What Can We Learn from Cities of the Past?

Julian Baggini, Owen Hatherley, Rachel Hewitt, Angie Hobbs and Michael Scott

Description Details

What lessons can we take from the great cities of the past that can help us today and into the future?

Architectural writer and commentator Owen Hatherley looks at three important moments in Viennese housing, all of which have quite different lessons for the current housing crisis and policy: the heroic monumental provision of the 1920s to early 1930s; the luxuriously provisioned housing of the 1970s; and the feminist planning of the 1990s.

Historian Rachel Hewitt explores the circumstances that led to Bristol becoming a centre of radical politics at the end of the eighteenth century and the utopian projects generated by some of its residents. In seeking to revolutionise every aspect of community life, people of this period were particularly preoccupied with emotional change. She asks: Which emotions are produced by certain societies and spaces? How might cities and communities be renovated in order to nurture the healthiest emotions?’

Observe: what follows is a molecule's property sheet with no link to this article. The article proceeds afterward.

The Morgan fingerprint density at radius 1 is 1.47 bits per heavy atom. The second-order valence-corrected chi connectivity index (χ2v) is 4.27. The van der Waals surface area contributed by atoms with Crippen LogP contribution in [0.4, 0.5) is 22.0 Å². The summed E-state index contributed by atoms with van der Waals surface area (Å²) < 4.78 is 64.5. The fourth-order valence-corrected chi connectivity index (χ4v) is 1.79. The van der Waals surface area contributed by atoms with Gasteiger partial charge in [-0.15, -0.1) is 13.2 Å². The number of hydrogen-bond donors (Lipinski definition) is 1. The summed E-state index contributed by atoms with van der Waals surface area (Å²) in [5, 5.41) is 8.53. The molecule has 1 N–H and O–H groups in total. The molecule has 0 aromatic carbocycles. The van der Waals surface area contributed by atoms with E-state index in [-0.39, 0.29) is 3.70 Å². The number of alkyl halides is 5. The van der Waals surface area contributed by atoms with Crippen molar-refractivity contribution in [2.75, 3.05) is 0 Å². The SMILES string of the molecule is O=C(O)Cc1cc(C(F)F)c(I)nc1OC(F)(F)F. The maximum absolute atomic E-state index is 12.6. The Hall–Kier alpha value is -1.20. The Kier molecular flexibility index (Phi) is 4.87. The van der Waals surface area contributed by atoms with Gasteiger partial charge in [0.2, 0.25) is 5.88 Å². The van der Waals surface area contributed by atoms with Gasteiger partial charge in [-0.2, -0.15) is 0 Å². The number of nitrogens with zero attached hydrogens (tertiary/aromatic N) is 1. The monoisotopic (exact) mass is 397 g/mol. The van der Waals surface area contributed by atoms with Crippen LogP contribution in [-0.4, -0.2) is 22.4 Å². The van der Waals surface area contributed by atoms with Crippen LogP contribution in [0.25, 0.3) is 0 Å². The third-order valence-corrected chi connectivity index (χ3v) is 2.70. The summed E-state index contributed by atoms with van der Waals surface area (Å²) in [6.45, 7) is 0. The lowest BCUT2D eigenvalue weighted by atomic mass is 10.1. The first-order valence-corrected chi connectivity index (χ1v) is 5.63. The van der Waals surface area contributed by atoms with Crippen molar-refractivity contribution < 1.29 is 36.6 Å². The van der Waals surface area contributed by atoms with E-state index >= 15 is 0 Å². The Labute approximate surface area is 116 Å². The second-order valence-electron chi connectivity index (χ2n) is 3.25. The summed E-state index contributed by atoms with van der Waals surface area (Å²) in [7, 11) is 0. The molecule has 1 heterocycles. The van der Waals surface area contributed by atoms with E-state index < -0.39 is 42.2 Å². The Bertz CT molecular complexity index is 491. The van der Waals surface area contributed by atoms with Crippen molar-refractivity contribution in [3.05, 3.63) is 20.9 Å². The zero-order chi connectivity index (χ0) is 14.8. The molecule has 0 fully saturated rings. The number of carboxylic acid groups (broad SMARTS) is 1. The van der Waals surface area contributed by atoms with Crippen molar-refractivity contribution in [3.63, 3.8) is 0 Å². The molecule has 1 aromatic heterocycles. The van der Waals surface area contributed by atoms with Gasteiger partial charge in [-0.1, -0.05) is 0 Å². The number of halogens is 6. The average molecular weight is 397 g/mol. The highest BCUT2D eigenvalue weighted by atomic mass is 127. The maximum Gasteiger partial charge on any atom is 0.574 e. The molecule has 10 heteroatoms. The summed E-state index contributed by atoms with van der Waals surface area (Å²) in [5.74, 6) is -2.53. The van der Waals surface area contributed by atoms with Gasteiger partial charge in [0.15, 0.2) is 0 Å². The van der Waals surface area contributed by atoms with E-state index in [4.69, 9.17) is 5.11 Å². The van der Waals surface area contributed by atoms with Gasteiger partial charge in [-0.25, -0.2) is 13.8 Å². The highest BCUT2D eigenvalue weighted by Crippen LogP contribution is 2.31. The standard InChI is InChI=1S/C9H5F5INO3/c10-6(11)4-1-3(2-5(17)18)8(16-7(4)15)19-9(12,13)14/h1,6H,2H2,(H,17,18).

Philosopher Angie Hobbs looks at classical Athens, and in particular the complex relationship between democracy and its philosophy and art.  She considers Plato’s critique of Athenian democracy and what lessons we can learn for creating healthy democratic communities.

Broadcaster and historian Michael Scott looks at Constantinople/ Istanbul, focussing on how to create a city from scratch that people can immediately be proud of and feel at home in.


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